“What is the meaning of it, Watson?” said Holmes, solemnly, as he laid down the paper. “What object is served by this circle of misery and violence and fear? It must tend to some end, or else our universe is ruled by chance, which is unthinkable. But what end? There is the great standing perennial problem to which human reason is as far from an answer as ever.”
I like the way Holmes sets up the problem. Either there’s a reason for suffering, or there isn’t. (There are no other possibilities.) So let’s consider the possibility that there is no reason for suffering. If that’s the case, then the universe is ruled by chance, and according to Holmes, this is unthinkable. If we keep in mind Holmes’s maxim “that when you have excluded the impossible, whatever remains, however improbable, must be the truth” (“The Adventure of the Beryl Coronet”), the only remaining possibility is that there’s a reason for suffering. Hence, even if the human intellect never finds an answer for suffering, we can be confident that there is an answer.
Proponents of the Argument from Evil will, of course, object. “I have no difficulty believing that the universe is governed by chance,” one will say. But I have to side with Holmes on this one. The fundamental constants of our universe were finely tuned for life, and even with a life-permitting universe, we still need a designer to create living organisms. Moreover, it can hardly be a coincidence that protons, neutrons, and electrons, when placed in a certain order, form living organisms. These properties can’t be for naught. Consciousness, our moral sensibility, our hunger and thirst for something beyond ourselves—all of this points not to chance, but to something divine.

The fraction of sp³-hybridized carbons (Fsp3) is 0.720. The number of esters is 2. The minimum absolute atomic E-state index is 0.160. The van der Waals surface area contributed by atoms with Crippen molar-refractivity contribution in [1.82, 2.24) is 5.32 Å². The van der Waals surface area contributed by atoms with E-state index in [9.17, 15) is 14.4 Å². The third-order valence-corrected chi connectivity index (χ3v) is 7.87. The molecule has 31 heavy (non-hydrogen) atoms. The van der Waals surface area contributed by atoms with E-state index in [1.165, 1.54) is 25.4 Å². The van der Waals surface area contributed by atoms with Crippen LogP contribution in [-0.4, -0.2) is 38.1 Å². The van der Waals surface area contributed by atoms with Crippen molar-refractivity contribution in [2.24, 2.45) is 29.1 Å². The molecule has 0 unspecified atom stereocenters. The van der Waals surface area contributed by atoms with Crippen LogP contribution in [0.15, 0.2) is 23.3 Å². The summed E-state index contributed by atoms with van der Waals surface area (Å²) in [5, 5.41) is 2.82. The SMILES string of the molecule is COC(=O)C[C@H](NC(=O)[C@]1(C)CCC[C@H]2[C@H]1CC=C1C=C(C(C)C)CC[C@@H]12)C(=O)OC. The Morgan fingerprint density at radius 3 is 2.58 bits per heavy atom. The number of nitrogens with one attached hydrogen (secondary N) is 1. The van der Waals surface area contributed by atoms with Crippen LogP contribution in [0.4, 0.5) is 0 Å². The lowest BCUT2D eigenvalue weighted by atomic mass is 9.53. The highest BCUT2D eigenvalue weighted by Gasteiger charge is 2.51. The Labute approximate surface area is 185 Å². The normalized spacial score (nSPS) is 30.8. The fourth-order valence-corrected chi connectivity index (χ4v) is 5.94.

But perhaps a skeptic will argue, “Well, even if there’s a reason for suffering, this doesn’t point to an all-powerful, wholly good God.” This is absolutely correct, and Holmes’s argument only serves to rule out the absurd, not to settle our minds on some positive conception of God. Nevertheless, Holmes also holds that we can know that
“There is nothing in which deduction is so necessary as in religion,” said he, leaning with his back against the shutters. “It can be built up as an exact science by the reasoner. Our highest assurance of the goodness of
While I do not share Holmes’s optimism that natural theology can be built up “as an exact science,” he is correct to note that the world is filled with “extras.” We may add a million more examples of life’s embellishments—the beauty of the cosmos, the joy of friendships, a child’s smile. None of this was necessary for our existence, so it is all extra. This doesn’t prove that God is all-powerful or wholly good, but it is definitely consistent with such a view.